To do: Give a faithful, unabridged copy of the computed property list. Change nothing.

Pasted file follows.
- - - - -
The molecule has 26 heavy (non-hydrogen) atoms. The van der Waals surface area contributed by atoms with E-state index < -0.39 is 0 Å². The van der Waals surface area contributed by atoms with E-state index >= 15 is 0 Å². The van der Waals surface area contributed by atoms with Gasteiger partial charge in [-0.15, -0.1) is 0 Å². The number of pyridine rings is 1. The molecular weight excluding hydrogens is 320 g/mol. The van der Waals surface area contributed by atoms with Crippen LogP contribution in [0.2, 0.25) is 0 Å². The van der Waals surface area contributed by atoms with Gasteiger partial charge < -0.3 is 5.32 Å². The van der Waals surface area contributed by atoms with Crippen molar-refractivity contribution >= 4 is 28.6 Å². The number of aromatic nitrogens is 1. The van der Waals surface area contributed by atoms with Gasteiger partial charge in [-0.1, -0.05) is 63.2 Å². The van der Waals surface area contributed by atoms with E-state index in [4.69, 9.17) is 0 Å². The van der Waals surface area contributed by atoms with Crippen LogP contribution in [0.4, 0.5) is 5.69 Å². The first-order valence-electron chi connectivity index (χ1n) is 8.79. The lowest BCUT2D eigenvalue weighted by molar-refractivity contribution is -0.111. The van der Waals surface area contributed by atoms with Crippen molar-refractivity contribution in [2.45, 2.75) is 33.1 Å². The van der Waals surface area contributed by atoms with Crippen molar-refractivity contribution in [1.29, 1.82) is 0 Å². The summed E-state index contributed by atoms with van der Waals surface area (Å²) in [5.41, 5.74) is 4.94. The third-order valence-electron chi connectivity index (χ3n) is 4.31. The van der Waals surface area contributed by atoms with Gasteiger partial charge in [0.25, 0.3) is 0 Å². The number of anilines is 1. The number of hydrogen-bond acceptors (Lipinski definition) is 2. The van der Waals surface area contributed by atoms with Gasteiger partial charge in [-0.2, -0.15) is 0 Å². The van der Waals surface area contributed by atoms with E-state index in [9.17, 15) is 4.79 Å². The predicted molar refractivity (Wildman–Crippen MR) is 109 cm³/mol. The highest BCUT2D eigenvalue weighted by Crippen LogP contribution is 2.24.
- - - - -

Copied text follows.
The molecule has 26 heavy (non-hydrogen) atoms. The van der Waals surface area contributed by atoms with E-state index < -0.39 is 0 Å². The van der Waals surface area contributed by atoms with E-state index >= 15 is 0 Å². The van der Waals surface area contributed by atoms with Gasteiger partial charge in [-0.15, -0.1) is 0 Å². The number of pyridine rings is 1. The molecular weight excluding hydrogens is 320 g/mol. The van der Waals surface area contributed by atoms with Crippen LogP contribution in [0.2, 0.25) is 0 Å². The van der Waals surface area contributed by atoms with Gasteiger partial charge < -0.3 is 5.32 Å². The van der Waals surface area contributed by atoms with Crippen molar-refractivity contribution >= 4 is 28.6 Å². The number of aromatic nitrogens is 1. The van der Waals surface area contributed by atoms with Gasteiger partial charge in [-0.1, -0.05) is 63.2 Å². The van der Waals surface area contributed by atoms with E-state index in [4.69, 9.17) is 0 Å². The van der Waals surface area contributed by atoms with Crippen LogP contribution in [0.4, 0.5) is 5.69 Å². The first-order valence-electron chi connectivity index (χ1n) is 8.79. The lowest BCUT2D eigenvalue weighted by molar-refractivity contribution is -0.111. The van der Waals surface area contributed by atoms with Crippen molar-refractivity contribution in [2.45, 2.75) is 33.1 Å². The van der Waals surface area contributed by atoms with Crippen molar-refractivity contribution in [1.29, 1.82) is 0 Å². The summed E-state index contributed by atoms with van der Waals surface area (Å²) in [5.41, 5.74) is 4.94. The third-order valence-electron chi connectivity index (χ3n) is 4.31. The van der Waals surface area contributed by atoms with Gasteiger partial charge in [0.25, 0.3) is 0 Å². The number of anilines is 1. The number of hydrogen-bond acceptors (Lipinski definition) is 2. The van der Waals surface area contributed by atoms with Gasteiger partial charge in [-0.2, -0.15) is 0 Å². The van der Waals surface area contributed by atoms with E-state index in [9.17, 15) is 4.79 Å². The predicted molar refractivity (Wildman–Crippen MR) is 109 cm³/mol. The highest BCUT2D eigenvalue weighted by Crippen LogP contribution is 2.24.